She is also author of This Place You Return To Is Home (1999), a collection of short stories, and in 2001 she was awarded a Scottish Arts Council Writer’s Bursary. Her latest books are The Boy and the Sea (2006), winner of the 2007 Sundial Scottish Arts Council Book of the Year Award; and 44 Things (2007), a book of personal reflections over the course of one year.

Kirsty Gunn lives in Edinburgh, Scotland

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Review: The Settling Earth by Rebecca Burns

I received an advanced review copy of this collection of short stories from the author.

My Review:
The Settling EarthAll of the characters in these short stories are connected by their sense of alienation and misery while living an emigrant’s life in the hot, dusty colony of New Zealand in the 19th century.  The book begins with Sarah, whose parents have given her away to an older man named William Sanderson who drags her off to live on his isolated farm in New Zealand.  Sarah is lonely, homesick and stuck in an unhappy marriage.  She seems to be wandering around her home in a daze, either not fully aware of her surrounding or in denial of her situation.

William himself is also the focus of one of the stories in the book and he doesn’t seem to want to live in New Zealand any more than his wife does.  In order to relieve his stress and find an outlet for his frustrations, he likes to visit a brothel in Christchurch.  William is also a bigot and has a severe dislike for the Maori natives.

Several characters from the brothel also have their own stories.  The owner of the brothel, having left England and started her business, tries to look after her “girls” as best she can.  But, despite the fact that precautions are taken,  several of them still manage to get pregnant.  The women in the brothel are just as sad as Sarah and trapped in a lonely and demeaning life.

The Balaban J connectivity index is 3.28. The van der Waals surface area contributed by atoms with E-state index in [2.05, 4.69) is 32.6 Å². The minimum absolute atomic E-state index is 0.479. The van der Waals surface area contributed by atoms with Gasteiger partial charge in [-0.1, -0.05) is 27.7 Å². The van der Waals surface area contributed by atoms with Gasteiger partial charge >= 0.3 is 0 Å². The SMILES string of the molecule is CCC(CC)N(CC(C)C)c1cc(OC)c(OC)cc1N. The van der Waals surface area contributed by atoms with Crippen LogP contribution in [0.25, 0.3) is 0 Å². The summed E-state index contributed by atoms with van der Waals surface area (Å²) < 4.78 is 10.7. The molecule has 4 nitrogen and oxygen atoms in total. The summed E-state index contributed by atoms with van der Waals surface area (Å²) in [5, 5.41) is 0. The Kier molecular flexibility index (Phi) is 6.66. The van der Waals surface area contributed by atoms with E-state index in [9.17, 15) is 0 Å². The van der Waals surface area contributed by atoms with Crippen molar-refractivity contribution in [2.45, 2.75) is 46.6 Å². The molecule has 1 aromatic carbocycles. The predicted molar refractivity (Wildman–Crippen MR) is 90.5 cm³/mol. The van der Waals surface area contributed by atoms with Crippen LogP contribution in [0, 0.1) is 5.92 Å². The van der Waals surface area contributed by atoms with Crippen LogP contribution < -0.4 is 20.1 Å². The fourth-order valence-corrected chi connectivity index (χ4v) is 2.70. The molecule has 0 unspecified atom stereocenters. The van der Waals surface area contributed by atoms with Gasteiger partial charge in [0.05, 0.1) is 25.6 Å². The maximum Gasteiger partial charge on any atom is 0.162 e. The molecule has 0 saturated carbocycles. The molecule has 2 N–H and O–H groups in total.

The saddest, and most heart-rending story in the collection, is that of Mrs. Gray who takes in the babies of unwed mothers.  These fallen women and their children are judged harshly and shunned by the colony.  It is ironic that many of these women have come to the colony for a fresh start but the colony also rejects them because of their perceived sins.  Mrs. Gray believes that she is helping these women and her babies, but the help that she is giving these women is not what they are expecting.

THE SETTLING EARTH is a well-written group of stories, full of downcast and moving characters.  My only complaint about the book, if indeed it can be called a “complaint,” is that just when I became fully invested in a character the story would end. This collection could easily have been made into one, continuous, thought-provoking book;   I would love to see what a talented author like Rebecca Burns could do with a full-length novel.

About The Author:

Rebecca Burns is an award-winning writer of short stories, over thirty of which have been published online or in print. She was nominated for a Pushcart Prize in 2011, winner of the Fowey Festival of Words and Music Short Story Competition in 2013 (and runner-up in 2014), and has been profiled as part of the University of Leicester’s “Grassroutes Project”—a project that showcases the 50 best transcultural writers in the county. In November 2014 she won the Black Pear Press short story competition with her story, “Seaglass”. Her piece is the title story in the Black Pear Press anthology, “Seaglass and Other Stories” – available from December 2014 at http://blackpear.net/2014/12/28/wonde…

Rebecca’s debut collection of short stories, “Catching the Barramundi”, was published by Odyssey Books in November 2012 and is available to order from Amazon at http://www.amazon.com/Catching-Barram…. In March 2013 it was longlisted for the Edge Hill Short Story Award.

The Settling Earth is Rebecca’s second collection of short stories.

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Filed under Historical Fiction, Short Stories